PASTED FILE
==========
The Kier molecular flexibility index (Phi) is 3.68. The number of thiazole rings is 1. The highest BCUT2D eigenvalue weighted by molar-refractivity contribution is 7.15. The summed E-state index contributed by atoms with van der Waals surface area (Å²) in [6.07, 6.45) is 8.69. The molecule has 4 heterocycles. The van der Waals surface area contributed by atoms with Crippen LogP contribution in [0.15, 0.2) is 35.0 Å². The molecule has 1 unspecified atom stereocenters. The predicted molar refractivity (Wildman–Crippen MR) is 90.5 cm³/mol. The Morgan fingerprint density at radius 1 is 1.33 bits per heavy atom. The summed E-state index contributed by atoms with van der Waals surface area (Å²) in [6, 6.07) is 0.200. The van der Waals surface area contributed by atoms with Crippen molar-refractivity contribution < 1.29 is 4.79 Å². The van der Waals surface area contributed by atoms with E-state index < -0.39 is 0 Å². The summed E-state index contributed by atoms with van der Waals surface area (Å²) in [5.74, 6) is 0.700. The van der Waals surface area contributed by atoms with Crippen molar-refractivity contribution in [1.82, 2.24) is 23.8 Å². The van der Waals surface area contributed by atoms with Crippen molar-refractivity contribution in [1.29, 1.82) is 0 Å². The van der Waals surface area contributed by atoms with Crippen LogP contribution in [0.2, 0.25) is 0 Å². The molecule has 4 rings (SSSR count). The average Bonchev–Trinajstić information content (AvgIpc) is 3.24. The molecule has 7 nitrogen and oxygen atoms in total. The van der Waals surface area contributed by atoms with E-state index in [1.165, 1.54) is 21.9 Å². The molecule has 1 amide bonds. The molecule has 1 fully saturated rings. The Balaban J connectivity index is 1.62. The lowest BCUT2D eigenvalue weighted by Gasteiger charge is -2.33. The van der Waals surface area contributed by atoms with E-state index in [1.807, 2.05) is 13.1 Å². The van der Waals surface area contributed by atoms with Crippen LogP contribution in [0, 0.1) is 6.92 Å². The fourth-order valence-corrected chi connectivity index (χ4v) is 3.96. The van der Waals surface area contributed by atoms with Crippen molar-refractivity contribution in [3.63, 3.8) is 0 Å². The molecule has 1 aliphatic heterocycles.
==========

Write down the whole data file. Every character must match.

The Kier molecular flexibility index (Phi) is 3.68. The number of thiazole rings is 1. The highest BCUT2D eigenvalue weighted by molar-refractivity contribution is 7.15. The summed E-state index contributed by atoms with van der Waals surface area (Å²) in [6.07, 6.45) is 8.69. The molecule has 4 heterocycles. The van der Waals surface area contributed by atoms with Crippen LogP contribution in [0.15, 0.2) is 35.0 Å². The molecule has 1 unspecified atom stereocenters. The predicted molar refractivity (Wildman–Crippen MR) is 90.5 cm³/mol. The Morgan fingerprint density at radius 1 is 1.33 bits per heavy atom. The summed E-state index contributed by atoms with van der Waals surface area (Å²) in [6, 6.07) is 0.200. The van der Waals surface area contributed by atoms with Crippen molar-refractivity contribution < 1.29 is 4.79 Å². The van der Waals surface area contributed by atoms with E-state index < -0.39 is 0 Å². The summed E-state index contributed by atoms with van der Waals surface area (Å²) in [5.74, 6) is 0.700. The van der Waals surface area contributed by atoms with Crippen molar-refractivity contribution in [1.82, 2.24) is 23.8 Å². The van der Waals surface area contributed by atoms with Crippen molar-refractivity contribution in [1.29, 1.82) is 0 Å². The van der Waals surface area contributed by atoms with Crippen LogP contribution in [0.2, 0.25) is 0 Å². The molecule has 4 rings (SSSR count). The average Bonchev–Trinajstić information content (AvgIpc) is 3.24. The molecule has 7 nitrogen and oxygen atoms in total. The van der Waals surface area contributed by atoms with E-state index in [1.165, 1.54) is 21.9 Å². The molecule has 1 amide bonds. The molecule has 1 fully saturated rings. The Balaban J connectivity index is 1.62. The lowest BCUT2D eigenvalue weighted by Gasteiger charge is -2.33. The van der Waals surface area contributed by atoms with E-state index in [1.807, 2.05) is 13.1 Å². The van der Waals surface area contributed by atoms with Crippen LogP contribution in [0, 0.1) is 6.92 Å². The fourth-order valence-corrected chi connectivity index (χ4v) is 3.96. The van der Waals surface area contributed by atoms with Crippen molar-refractivity contribution in [3.63, 3.8) is 0 Å². The molecule has 1 aliphatic heterocycles.